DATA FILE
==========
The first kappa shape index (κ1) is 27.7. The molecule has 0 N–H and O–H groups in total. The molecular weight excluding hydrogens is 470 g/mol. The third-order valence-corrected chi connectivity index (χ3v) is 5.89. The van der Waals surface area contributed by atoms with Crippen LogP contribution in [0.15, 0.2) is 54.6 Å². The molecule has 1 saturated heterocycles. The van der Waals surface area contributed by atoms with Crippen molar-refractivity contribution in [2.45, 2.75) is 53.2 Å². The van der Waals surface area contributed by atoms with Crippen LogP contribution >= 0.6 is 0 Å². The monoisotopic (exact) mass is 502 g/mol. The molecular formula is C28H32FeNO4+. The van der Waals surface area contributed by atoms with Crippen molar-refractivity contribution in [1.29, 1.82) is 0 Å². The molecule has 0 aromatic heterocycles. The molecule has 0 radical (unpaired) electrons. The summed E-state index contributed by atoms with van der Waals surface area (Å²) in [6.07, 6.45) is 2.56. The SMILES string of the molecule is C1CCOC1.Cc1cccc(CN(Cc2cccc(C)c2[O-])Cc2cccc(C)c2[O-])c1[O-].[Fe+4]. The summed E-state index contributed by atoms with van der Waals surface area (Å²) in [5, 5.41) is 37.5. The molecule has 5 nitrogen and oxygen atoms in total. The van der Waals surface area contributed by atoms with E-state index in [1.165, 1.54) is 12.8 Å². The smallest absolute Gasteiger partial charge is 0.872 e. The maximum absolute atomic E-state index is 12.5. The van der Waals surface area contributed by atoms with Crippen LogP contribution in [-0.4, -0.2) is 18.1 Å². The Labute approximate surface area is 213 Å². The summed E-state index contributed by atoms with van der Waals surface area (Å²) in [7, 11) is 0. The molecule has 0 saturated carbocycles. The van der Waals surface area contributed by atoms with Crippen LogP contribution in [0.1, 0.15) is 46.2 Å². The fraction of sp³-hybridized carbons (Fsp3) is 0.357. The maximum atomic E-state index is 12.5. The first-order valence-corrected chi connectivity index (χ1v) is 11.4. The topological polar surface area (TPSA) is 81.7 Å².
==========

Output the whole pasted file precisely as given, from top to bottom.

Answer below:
The first kappa shape index (κ1) is 27.7. The molecule has 0 N–H and O–H groups in total. The molecular weight excluding hydrogens is 470 g/mol. The third-order valence-corrected chi connectivity index (χ3v) is 5.89. The van der Waals surface area contributed by atoms with Crippen LogP contribution in [0.15, 0.2) is 54.6 Å². The molecule has 1 saturated heterocycles. The van der Waals surface area contributed by atoms with Crippen molar-refractivity contribution in [2.45, 2.75) is 53.2 Å². The van der Waals surface area contributed by atoms with Crippen LogP contribution >= 0.6 is 0 Å². The monoisotopic (exact) mass is 502 g/mol. The molecular formula is C28H32FeNO4+. The van der Waals surface area contributed by atoms with Crippen molar-refractivity contribution in [1.29, 1.82) is 0 Å². The molecule has 0 aromatic heterocycles. The molecule has 0 radical (unpaired) electrons. The summed E-state index contributed by atoms with van der Waals surface area (Å²) in [6.07, 6.45) is 2.56. The SMILES string of the molecule is C1CCOC1.Cc1cccc(CN(Cc2cccc(C)c2[O-])Cc2cccc(C)c2[O-])c1[O-].[Fe+4]. The summed E-state index contributed by atoms with van der Waals surface area (Å²) in [5, 5.41) is 37.5. The molecule has 5 nitrogen and oxygen atoms in total. The van der Waals surface area contributed by atoms with E-state index in [1.165, 1.54) is 12.8 Å². The smallest absolute Gasteiger partial charge is 0.872 e. The maximum absolute atomic E-state index is 12.5. The van der Waals surface area contributed by atoms with Crippen LogP contribution in [-0.4, -0.2) is 18.1 Å². The Labute approximate surface area is 213 Å². The summed E-state index contributed by atoms with van der Waals surface area (Å²) in [7, 11) is 0. The molecule has 0 saturated carbocycles. The van der Waals surface area contributed by atoms with Crippen LogP contribution in [0.1, 0.15) is 46.2 Å². The fraction of sp³-hybridized carbons (Fsp3) is 0.357. The maximum atomic E-state index is 12.5. The first-order valence-corrected chi connectivity index (χ1v) is 11.4. The topological polar surface area (TPSA) is 81.7 Å².